Skinner’s Horse, 48″ x 48″, oil on wood panel, 2015. Available at Winchester Galleries (2260 Oak Bay Avenue)
Video of Behind the Scenes Footage
Mask: Archie McPhee. Film footage: Jen Steele. Model: Peter Mazzoni. Music: Hugh Yardley. Lyrics: Sharon Tomczyk. Performed by Counting Time. (The Legend).
The Cary Mews Costume Museum at Government House, British Columbia
Susan Erling-Tyrell, Curator, Costume Museum at Government House, collaborated with me on this project. Earlier this year, she provided me with access and inspiration to some magnificent gowns and uniforms at the Costume Museum. The Skinner’s Horse Regiment uniform spoke to me through the vibrance of its “canary” yellow jacket. However, once I started the painting, Susan recommended I complete the piece in black and white for added impact. It was a brilliant idea.
The Costume Museum showcases vintage attire, from Lieutenant Governors’ uniforms and Chatelaines’ evening gowns to an original butler’s uniform and other historical artifacts from the Government House collection. It is open May 15 to September 15.
See the Skinner’s Horse uniform for yourself! Also enjoy the Tea House and Interpretive Centre.
Location: 1401 Rockland Avenue, Victoria, BC
Phone: Tel: 250-858-4417
The Regiment’s foundation was 1803 as Skinner’s Horse by James Skinner (Sikander Sahib) as an irregular cavalry regiment in the service of the East India Company. The regiment became (and remains) one of the senior-most cavalry regiments of the Armoured Corps of the Indian Army. James Skinner’s cavalry regiment was famous for its horsemanship.
There were two regiments of Indian Cavalry raised by Colonel James Skinner in 1803. They became the 1st Bengal Lancers and the 3rd Skinner’s Horse. On the reduction of the Indian Army in 1922, they were amalgamated and became Skinner’s Horse (1st Duke of York’s Own Cavalry).
The old 1st Lancers wore yellow uniforms (unique to the British Empire) and the old 3rd wore dark blue. The “yellow” was actually close to mustard in shade but led to the regiment being nicknamed “Canaries” from it’s formation.
The uniform seen in the painting “Skinner’s Horse”, is a very rare Skinners Horse Regiment (from India) uniform, complete with dispatch belt. It is part of the collection at the Costume Museum at Government House, British Columbia. This outfit belonged to Major General Temple Hugh Travers and was donated by his son, Tim Travers.
Each regiment had the full-dress (mounted) long ‘Kurta’ worn with a turban and cummerbund for all ranks, also a full-dress (dismounted) or levee. These were not in general use after 1914 but could still be worn by officers on special assignments (e.g. as an aide-de-camp) or while attending court functions.
The merged Skinner’s Horse was assigned a dark blue full dress with yellow facings in 1922 but by 1931 the historic yellow and black had been restored. The mess jacket and waistcoat of the old 1st Bengal Lancers was adopted by the 1922 regiment of Skinner’s Horse and was the cold weather mess dress until 1939.
All six of these various uniforms are in the collection of the National Army Museum.
Skinner’s Horse is a group dedicated to the recreation of the dash and glamour of one of the most famous Indian cavalry regiments at the time of the Raj. The Regiment has an exalted history and we bring you a taste of this magnificent regiment putting on spectacular mounted displays as officers of the regiment in authentic period uniforms mounted on fiery chargers. http://www.skinnershorse.co.uk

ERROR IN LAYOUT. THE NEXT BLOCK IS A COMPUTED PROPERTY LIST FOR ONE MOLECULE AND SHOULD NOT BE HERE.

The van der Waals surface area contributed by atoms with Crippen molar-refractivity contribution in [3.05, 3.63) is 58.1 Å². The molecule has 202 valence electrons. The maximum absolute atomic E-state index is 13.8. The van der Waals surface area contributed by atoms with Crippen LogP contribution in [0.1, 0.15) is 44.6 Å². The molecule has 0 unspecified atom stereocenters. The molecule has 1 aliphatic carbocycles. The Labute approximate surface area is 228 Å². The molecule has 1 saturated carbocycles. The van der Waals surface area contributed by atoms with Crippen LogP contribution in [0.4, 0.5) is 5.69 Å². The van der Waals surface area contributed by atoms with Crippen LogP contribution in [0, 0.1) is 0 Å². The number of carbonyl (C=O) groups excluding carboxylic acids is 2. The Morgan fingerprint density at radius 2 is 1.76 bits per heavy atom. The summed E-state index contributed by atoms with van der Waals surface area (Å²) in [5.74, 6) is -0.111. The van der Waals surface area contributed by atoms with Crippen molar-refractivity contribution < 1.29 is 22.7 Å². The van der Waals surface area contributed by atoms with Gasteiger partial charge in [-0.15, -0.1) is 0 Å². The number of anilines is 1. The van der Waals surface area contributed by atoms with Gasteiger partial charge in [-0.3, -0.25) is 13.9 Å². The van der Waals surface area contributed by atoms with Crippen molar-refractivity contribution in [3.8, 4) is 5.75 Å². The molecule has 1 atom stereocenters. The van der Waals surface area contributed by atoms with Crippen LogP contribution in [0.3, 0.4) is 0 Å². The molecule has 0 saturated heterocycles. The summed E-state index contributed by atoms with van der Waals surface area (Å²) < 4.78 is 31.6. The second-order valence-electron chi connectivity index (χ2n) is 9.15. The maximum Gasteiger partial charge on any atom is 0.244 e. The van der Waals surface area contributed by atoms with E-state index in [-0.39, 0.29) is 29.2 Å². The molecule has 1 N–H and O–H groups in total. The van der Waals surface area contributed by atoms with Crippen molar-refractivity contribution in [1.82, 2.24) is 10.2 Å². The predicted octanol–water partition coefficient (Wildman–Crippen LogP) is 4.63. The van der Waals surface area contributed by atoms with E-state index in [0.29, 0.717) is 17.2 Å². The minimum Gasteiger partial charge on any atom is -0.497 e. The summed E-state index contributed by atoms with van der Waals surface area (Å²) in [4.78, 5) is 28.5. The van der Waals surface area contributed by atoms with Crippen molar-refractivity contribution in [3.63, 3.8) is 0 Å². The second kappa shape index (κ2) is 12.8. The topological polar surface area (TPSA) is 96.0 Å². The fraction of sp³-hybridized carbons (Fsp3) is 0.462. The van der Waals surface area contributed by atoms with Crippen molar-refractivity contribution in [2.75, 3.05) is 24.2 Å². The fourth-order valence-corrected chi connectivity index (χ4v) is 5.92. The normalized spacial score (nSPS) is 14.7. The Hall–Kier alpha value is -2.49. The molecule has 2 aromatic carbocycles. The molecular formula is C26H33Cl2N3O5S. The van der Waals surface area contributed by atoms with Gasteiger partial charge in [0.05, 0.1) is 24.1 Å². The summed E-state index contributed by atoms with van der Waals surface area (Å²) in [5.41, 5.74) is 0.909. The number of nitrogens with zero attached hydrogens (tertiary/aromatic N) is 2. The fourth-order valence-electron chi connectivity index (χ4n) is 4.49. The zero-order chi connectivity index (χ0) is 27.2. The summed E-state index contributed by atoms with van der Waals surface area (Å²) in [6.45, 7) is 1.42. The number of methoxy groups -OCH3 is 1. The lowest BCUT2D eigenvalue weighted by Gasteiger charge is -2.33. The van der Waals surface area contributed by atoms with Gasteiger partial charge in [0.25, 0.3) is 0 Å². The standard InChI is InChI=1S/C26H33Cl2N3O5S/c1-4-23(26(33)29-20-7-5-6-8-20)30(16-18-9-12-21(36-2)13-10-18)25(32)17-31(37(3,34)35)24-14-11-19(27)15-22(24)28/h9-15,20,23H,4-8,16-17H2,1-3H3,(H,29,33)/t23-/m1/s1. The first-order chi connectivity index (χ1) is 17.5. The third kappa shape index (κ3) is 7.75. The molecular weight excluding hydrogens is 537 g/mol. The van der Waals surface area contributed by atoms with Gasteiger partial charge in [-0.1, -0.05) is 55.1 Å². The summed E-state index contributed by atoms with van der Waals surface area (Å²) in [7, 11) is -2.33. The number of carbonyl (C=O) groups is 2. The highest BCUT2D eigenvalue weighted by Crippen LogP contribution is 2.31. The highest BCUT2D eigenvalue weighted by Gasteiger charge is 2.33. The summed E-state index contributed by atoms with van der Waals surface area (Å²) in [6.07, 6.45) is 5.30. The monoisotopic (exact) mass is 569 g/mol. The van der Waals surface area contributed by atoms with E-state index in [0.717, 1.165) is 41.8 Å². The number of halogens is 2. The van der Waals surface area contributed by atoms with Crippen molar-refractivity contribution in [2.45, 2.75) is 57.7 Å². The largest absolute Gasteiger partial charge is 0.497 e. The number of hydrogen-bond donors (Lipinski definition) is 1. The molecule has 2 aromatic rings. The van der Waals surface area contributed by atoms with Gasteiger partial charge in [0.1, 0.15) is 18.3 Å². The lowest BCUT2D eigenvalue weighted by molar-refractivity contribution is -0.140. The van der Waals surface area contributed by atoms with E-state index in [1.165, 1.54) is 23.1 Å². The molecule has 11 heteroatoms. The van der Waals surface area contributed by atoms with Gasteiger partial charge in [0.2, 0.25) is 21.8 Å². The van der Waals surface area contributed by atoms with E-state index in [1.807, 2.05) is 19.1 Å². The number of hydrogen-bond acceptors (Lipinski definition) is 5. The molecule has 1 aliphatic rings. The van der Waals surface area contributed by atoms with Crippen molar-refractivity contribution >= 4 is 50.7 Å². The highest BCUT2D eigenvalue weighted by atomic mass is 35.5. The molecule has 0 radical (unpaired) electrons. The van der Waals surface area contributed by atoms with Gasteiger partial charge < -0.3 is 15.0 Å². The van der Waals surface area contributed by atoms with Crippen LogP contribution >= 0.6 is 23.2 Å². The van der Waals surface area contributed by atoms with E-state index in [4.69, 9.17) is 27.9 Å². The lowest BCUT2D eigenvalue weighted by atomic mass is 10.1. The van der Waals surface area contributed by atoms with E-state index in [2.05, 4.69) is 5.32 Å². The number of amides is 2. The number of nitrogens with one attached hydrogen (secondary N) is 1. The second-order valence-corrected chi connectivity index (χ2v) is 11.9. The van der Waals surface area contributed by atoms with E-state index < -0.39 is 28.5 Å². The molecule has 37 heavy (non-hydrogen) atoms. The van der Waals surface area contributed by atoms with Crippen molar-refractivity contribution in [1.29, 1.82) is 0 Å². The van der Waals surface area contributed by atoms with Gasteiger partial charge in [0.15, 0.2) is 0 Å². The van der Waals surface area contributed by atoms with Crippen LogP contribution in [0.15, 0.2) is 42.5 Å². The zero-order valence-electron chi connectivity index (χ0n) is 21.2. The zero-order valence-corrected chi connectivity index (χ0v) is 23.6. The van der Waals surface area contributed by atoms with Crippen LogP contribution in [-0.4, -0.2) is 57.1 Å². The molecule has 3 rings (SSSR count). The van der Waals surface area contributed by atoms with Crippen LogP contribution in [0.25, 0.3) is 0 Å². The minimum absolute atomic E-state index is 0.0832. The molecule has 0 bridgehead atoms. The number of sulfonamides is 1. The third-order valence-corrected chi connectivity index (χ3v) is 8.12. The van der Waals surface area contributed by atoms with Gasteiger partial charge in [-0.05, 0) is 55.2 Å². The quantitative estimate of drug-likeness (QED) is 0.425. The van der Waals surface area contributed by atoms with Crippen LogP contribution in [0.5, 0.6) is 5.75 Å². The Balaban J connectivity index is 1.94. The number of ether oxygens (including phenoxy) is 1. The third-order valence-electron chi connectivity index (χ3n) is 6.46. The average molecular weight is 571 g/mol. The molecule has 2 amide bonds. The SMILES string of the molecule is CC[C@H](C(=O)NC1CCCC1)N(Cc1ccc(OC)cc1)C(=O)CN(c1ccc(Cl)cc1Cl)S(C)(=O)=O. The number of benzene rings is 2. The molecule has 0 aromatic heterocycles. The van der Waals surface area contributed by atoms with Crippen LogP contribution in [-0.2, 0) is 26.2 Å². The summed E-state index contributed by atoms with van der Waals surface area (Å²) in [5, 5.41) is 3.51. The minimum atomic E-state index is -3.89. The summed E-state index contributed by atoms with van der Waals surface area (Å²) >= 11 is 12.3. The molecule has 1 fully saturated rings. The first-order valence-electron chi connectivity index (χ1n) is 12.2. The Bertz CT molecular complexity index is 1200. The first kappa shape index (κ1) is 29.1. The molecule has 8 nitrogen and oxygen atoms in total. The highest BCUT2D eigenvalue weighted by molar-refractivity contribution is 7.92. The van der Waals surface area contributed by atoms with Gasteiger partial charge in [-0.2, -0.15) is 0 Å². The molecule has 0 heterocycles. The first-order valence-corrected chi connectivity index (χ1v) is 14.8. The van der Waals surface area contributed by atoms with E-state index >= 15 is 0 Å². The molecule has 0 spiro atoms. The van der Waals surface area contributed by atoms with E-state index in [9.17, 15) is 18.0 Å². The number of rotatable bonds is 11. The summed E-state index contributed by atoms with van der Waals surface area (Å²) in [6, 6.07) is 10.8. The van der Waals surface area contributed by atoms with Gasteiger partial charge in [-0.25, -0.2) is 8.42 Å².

The Horse Head Mask
The original horse head mask was manufactured by the Seattle-based novelty dealer Archie McPhee & Co. and made available for sale through websites as early as February 1st, 2002. The store and it’s products are super famous. David Wahl is their Director of Awesome AND is an art collector of Squirrealism.
The concept of wearing a horse head mask for purposes other than as a Halloween costume can be found in the The Lonely Planet Guide to Experimental Travel published on June 29th, 2005. In the book, one of the social experiments called “Horse Head Adventure” suggested one of the travelers to wear a horse mask while the group were touring places on vacation.
Know Your Meme and Anonymity
Horse Head Mask is a soft vinyl and latex mask that is worn by people all over the world for humorous effect and a symbol of Anonymous on the Japanese web, similar to the use of Green Masks Guy Fawkes Masks.
Canadian talk show host Tom Green once ran an episode where he wore the mask and started screaming while shaking his head around, seemingly as a parody of Mitchell Henderson. This is currently the first known usage of the mask in web video. Tom Green and Radioactive Chicken Heads & Count Smokula.
On Nico Nico Douga
On the Japanese video-sharing website Nico Nico Douga, many who wish to remain Anonymous wear masks, one of the most popular choices being the horse head mask. It eventually took off and became one of the signature masks to be used by the community, alongside the Scream Mask and the Darth Vader Helmet. However, in contrast the two other masks that became iconic through popular films, the horse head mask gained its popularity though spontaneous, mass adoption, possibly influenced by Japanese performance artist Wotaken.
Horse Boy on Google Maps
A man named Dobbin Horsome donned the mask immediately when a Google Street View car was driving by and was photographed by the passing vehicle. The picture was taken in the Hardgate area of the city of Aberdeen, Scotland. According to Dobbin, he was just heading to a pub where his newly wedded friend was at when he noticed the Google car driving up towards him. Since he had the mask with him, he decided on a whim to wear it so that the car would take a picture of him with it on.
The 28 Best Horse Head Mask GIFs on the Internet